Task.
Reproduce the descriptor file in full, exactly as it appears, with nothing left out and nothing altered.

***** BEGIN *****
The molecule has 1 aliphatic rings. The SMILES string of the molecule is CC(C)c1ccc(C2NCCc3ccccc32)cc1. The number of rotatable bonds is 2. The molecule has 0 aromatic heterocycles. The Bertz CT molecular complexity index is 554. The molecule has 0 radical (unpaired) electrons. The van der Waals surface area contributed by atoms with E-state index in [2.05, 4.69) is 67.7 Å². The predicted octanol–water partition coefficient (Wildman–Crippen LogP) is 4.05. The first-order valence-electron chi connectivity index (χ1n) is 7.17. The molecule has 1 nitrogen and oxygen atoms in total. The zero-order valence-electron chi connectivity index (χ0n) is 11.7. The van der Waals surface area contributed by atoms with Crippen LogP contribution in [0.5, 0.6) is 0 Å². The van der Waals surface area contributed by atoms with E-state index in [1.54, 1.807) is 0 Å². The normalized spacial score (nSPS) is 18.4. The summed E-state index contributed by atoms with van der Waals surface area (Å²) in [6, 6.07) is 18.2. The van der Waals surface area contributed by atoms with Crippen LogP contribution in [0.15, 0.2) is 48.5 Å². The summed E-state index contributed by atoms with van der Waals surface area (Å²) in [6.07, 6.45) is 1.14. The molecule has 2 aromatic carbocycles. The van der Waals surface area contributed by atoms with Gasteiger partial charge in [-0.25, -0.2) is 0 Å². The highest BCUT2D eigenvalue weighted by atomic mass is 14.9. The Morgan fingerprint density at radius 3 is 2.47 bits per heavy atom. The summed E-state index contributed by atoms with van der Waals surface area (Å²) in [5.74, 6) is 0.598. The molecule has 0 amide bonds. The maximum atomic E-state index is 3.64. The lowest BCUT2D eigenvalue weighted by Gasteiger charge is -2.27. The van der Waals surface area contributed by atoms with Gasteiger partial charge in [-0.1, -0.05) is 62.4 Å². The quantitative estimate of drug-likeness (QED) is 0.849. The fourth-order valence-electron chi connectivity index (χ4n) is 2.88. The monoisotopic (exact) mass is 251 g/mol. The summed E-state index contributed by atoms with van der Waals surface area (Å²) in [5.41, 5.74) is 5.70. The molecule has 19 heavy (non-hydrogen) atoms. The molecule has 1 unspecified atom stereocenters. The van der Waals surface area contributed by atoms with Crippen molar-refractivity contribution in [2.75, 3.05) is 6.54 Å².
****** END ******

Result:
The molecule has 1 aliphatic rings. The SMILES string of the molecule is CC(C)c1ccc(C2NCCc3ccccc32)cc1. The number of rotatable bonds is 2. The molecule has 0 aromatic heterocycles. The Bertz CT molecular complexity index is 554. The molecule has 0 radical (unpaired) electrons. The van der Waals surface area contributed by atoms with E-state index in [2.05, 4.69) is 67.7 Å². The predicted octanol–water partition coefficient (Wildman–Crippen LogP) is 4.05. The first-order valence-electron chi connectivity index (χ1n) is 7.17. The molecule has 1 nitrogen and oxygen atoms in total. The zero-order valence-electron chi connectivity index (χ0n) is 11.7. The van der Waals surface area contributed by atoms with Crippen LogP contribution in [0.5, 0.6) is 0 Å². The van der Waals surface area contributed by atoms with E-state index in [1.54, 1.807) is 0 Å². The normalized spacial score (nSPS) is 18.4. The summed E-state index contributed by atoms with van der Waals surface area (Å²) in [6, 6.07) is 18.2. The van der Waals surface area contributed by atoms with Crippen LogP contribution in [0.15, 0.2) is 48.5 Å². The summed E-state index contributed by atoms with van der Waals surface area (Å²) in [6.07, 6.45) is 1.14. The molecule has 2 aromatic carbocycles. The van der Waals surface area contributed by atoms with Gasteiger partial charge in [-0.25, -0.2) is 0 Å². The highest BCUT2D eigenvalue weighted by atomic mass is 14.9. The Morgan fingerprint density at radius 3 is 2.47 bits per heavy atom. The summed E-state index contributed by atoms with van der Waals surface area (Å²) in [5.74, 6) is 0.598. The molecule has 0 amide bonds. The maximum atomic E-state index is 3.64. The lowest BCUT2D eigenvalue weighted by Gasteiger charge is -2.27. The van der Waals surface area contributed by atoms with Gasteiger partial charge in [-0.1, -0.05) is 62.4 Å². The quantitative estimate of drug-likeness (QED) is 0.849. The fourth-order valence-electron chi connectivity index (χ4n) is 2.88. The monoisotopic (exact) mass is 251 g/mol. The summed E-state index contributed by atoms with van der Waals surface area (Å²) in [5.41, 5.74) is 5.70. The molecule has 19 heavy (non-hydrogen) atoms. The molecule has 1 unspecified atom stereocenters. The van der Waals surface area contributed by atoms with Crippen molar-refractivity contribution in [2.75, 3.05) is 6.54 Å².